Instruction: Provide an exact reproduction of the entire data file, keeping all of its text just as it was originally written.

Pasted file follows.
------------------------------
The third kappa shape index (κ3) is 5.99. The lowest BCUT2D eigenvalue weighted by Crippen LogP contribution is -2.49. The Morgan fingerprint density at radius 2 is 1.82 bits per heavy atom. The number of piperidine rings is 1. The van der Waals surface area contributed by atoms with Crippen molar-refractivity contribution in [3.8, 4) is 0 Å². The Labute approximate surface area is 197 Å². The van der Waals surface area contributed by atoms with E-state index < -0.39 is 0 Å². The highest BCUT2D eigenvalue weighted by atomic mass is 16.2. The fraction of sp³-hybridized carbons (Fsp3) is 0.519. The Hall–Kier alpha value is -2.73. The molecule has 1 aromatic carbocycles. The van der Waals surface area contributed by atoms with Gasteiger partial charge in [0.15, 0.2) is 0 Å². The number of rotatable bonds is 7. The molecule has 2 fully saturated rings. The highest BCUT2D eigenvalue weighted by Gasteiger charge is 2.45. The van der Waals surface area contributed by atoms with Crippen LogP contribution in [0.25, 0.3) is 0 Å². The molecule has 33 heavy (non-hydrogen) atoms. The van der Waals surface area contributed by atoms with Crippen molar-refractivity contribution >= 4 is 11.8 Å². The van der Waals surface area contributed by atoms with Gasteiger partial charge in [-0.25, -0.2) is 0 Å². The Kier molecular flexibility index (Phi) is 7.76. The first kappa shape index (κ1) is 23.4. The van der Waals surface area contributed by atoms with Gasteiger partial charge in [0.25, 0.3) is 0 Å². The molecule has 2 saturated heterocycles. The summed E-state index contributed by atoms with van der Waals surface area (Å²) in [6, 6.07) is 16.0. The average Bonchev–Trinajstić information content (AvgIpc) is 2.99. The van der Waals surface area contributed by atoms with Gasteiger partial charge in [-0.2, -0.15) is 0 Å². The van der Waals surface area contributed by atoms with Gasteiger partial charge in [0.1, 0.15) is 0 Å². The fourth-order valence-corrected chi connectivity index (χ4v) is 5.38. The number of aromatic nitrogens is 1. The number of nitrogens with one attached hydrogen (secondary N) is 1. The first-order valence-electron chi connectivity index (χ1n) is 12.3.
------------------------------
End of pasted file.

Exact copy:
The third kappa shape index (κ3) is 5.99. The lowest BCUT2D eigenvalue weighted by Crippen LogP contribution is -2.49. The Morgan fingerprint density at radius 2 is 1.82 bits per heavy atom. The number of piperidine rings is 1. The van der Waals surface area contributed by atoms with Crippen molar-refractivity contribution in [3.8, 4) is 0 Å². The Labute approximate surface area is 197 Å². The van der Waals surface area contributed by atoms with E-state index < -0.39 is 0 Å². The highest BCUT2D eigenvalue weighted by atomic mass is 16.2. The fraction of sp³-hybridized carbons (Fsp3) is 0.519. The Hall–Kier alpha value is -2.73. The molecule has 1 aromatic carbocycles. The van der Waals surface area contributed by atoms with Gasteiger partial charge in [0.15, 0.2) is 0 Å². The number of rotatable bonds is 7. The molecule has 2 fully saturated rings. The highest BCUT2D eigenvalue weighted by Gasteiger charge is 2.45. The van der Waals surface area contributed by atoms with Crippen LogP contribution in [0.25, 0.3) is 0 Å². The molecule has 33 heavy (non-hydrogen) atoms. The van der Waals surface area contributed by atoms with Crippen molar-refractivity contribution >= 4 is 11.8 Å². The van der Waals surface area contributed by atoms with Gasteiger partial charge in [-0.25, -0.2) is 0 Å². The Kier molecular flexibility index (Phi) is 7.76. The first kappa shape index (κ1) is 23.4. The van der Waals surface area contributed by atoms with Gasteiger partial charge in [0.25, 0.3) is 0 Å². The molecule has 2 saturated heterocycles. The summed E-state index contributed by atoms with van der Waals surface area (Å²) in [6, 6.07) is 16.0. The average Bonchev–Trinajstić information content (AvgIpc) is 2.99. The van der Waals surface area contributed by atoms with Gasteiger partial charge in [-0.2, -0.15) is 0 Å². The van der Waals surface area contributed by atoms with Gasteiger partial charge in [0.1, 0.15) is 0 Å². The fourth-order valence-corrected chi connectivity index (χ4v) is 5.38. The number of aromatic nitrogens is 1. The number of nitrogens with one attached hydrogen (secondary N) is 1. The first-order valence-electron chi connectivity index (χ1n) is 12.3.